Important Note: If you have lots of room, and therefore lots of pac choi plants to choose from, you Do NOT want to save seed from the first few plants that send up flower shoots. These are the “early bolting” individuals and this is an undesirable trait for greens. Instead, remove the early bolting plants to the compost or use them as backyard chicken feed. Save the seed off the plants that bolt later, which will promote “late bolting” as a trait in your future crops.
4. Cut the Seed Pods When They Start To Dry
Once the flowers are finished, the seed pods will form. When the seed pods have rounded out and are starting to turn yellow, take shears and cut the main flower stock from the plant. Place the whole seed head into a large paper bag with the pods in the bottom and the main stock sticking up out of the bag.
Tips For Success:
(1) It is critical to make sure the seeds are fully mature before cutting the stock. If you cut too soon, the seeds will be too small and won’t be viable. You should always test the readiness of the pods by opening one or two. The seeds should look nearly the same as those you originally planted, but perhaps are not as dark in color.
(2) It is also important not to cram too many seed heads into one paper bag, otherwise the pods may rot instead of dry properly. Use several bags as necessary to contain your harvest seed heads so they have room to continue drying while in the bag. Never try to harvest seed heads after a rain. Wait until the plants have air dried again before snipping the heads.
5. Store in a Warm Dry Place To Finish Curing The Pods
Place the paper bags in a warm dry place and prevent any exposure to moisture while the seed pods are drying. Exposure to moisture at this point could ruin your harvest. Remember, it can take anywhere from one week to several weeks for the pods to finish drying completely depending on how close they were to being dry when you cut them.
I like to put my bags of drying seed pods on a high shelf, or clip them to a clothes line strung in a back room.
6. Harvest the Seed
Seeds are ready for harvest when the pods shatter easily in your hand. Gently rub the pods together right in the paper bag, or remove handfuls of pods to rub together over a large bowl. The seeds and shattered pods will collect down into the bowl or the bottom of the bag.
When you are finished breaking open the pods, simply pour all the seeds and pod-bits into a clean shallow bowl. Swirl the bowl repeatedly to stir the seeds round and round. This will make the loose pods to float up over top of the seed which is heavier and will sinks to the bottom. Gently scoop the debris off the top, leaving the valuable seed in the bottom of the bowl.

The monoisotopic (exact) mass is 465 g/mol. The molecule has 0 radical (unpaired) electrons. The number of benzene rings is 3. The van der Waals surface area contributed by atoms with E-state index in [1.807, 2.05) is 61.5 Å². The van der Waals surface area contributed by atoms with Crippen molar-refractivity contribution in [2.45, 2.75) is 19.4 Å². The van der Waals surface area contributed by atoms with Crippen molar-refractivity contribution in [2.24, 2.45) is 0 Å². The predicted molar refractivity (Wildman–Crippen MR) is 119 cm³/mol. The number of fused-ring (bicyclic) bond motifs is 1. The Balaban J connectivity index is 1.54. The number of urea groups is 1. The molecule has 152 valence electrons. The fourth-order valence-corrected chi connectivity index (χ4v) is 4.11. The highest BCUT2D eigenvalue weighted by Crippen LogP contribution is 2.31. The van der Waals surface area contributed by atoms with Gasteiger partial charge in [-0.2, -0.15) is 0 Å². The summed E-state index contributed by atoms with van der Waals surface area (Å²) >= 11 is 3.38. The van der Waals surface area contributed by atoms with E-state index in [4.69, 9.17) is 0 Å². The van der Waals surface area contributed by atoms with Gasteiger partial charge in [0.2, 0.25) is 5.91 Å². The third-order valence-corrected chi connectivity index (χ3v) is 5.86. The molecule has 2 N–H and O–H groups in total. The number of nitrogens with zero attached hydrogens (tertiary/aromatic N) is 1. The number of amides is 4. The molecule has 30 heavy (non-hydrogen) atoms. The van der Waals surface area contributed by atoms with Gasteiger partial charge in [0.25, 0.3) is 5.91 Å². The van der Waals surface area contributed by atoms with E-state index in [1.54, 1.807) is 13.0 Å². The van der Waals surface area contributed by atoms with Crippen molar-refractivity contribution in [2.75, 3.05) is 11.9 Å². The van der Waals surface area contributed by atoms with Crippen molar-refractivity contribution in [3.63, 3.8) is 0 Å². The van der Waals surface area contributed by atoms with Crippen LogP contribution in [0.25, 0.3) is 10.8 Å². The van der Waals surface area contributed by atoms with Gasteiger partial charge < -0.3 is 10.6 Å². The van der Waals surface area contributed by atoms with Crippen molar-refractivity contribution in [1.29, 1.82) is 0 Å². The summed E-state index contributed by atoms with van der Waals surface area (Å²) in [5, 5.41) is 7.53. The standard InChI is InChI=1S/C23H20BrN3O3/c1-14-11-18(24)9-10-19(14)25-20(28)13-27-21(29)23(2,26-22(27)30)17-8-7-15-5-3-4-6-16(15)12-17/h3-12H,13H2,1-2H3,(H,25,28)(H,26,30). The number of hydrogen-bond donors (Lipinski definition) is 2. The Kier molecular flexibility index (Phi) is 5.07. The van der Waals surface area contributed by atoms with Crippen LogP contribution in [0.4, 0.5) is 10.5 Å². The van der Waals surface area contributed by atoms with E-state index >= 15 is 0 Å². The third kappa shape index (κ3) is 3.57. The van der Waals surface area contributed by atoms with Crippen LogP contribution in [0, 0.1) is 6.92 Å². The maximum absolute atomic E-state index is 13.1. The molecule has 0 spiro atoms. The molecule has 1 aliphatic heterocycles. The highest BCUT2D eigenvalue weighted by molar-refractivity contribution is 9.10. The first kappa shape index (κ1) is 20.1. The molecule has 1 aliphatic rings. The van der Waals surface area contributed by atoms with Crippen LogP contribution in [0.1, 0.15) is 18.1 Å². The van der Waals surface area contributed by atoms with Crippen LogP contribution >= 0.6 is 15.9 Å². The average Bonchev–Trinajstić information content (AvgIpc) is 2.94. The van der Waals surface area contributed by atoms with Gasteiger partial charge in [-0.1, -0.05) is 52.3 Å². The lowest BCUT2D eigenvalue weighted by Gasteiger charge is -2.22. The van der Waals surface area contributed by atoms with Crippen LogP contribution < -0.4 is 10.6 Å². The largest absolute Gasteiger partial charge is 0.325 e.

7. Store the Seed
Pour the cleaned seed into a glass jar or other storage container. I usually take about 1/2 to 1 tsp of seed out of the jar and set this aside in an envelop as planting seed, to be stored with my other garden seeds. Keep in mind that you only need 9-27 seeds per square foot for the vegetable growing part of this equation – the rest of the seed you can eat! Label the jar with the vegetable name and year of harvest, and put it in the kitchen cupboard for sprouting.
Bonus Tips That Save Time:
Just Store The Whole Bag:
If you are short on time, you don’t actually have to clean the seed from the pods ahead of time. I often simply wait until the bags holding the seed pods are well dried and then I crunch the pods down into the bag with my hand. I remove the main stem, compress the bags some more, and store them all together in a Rubbermaid bin in a cool dry place (like the back of a closet). Don’t forget to write the type of vegetable and year on each bag so you don’t lose track of what seed it holds. Then process the seed whenever you have spare time.
Leave The Small Debris Until Later:
You also don’t have to spend hours rigorously cleaning the seed until it looks like the kind you buy in the store. While it is pleasing to see such beautifully cleaned seed (and you could try winnowing with a small fan blowing), you will end up washing the seed when you use it for sprouting anyway. That means you don’t necessarily have to remove all the fine debris in advance. This can save a lot of time and mess if you are trying to collect the seeds indoors.
Roll It If You Have A Huge Harvest:
If you have a LOT of pods to process, the simplest thing to do is get a shallow cardboard box or container that will accommodate a rolling pin. Add pods to the shallow box a few handfuls at a time and use the rolling pin to crush them, rolling back and forth across the pods to make them shatter. Gently shake the box to concentrate the seed into one corner and pour off the seed, while holding back the pods and debris with one hand. Then repeat with more pods. When you have finished a large batch of seed, you can put it in the shallow bowl and swirl it around to float the remaining large debris up over the seed for easy removal.
The 6 Easiest Sprouting Seeds to Grow Yourself
By now you must be dying to get started growing your own sprouting seeds! So what are my top 6 picks for the easiest winter sprouts?
Without further ado, here are my top 6 picks for easy seeds to save for sprouting:
Pac Choi (Chinese cabbage)
Each one of these vegetables is great in the garden to eat AND incredibly easy to save seed from! These plants produce large amounts of seed in pods that are easy to harvest, dry in paper bags and separate with simple rubbing methods to release the seeds. They area also all small-seeded vegetables, so you don’t need a lot to make a jar full of nutritious sprouts.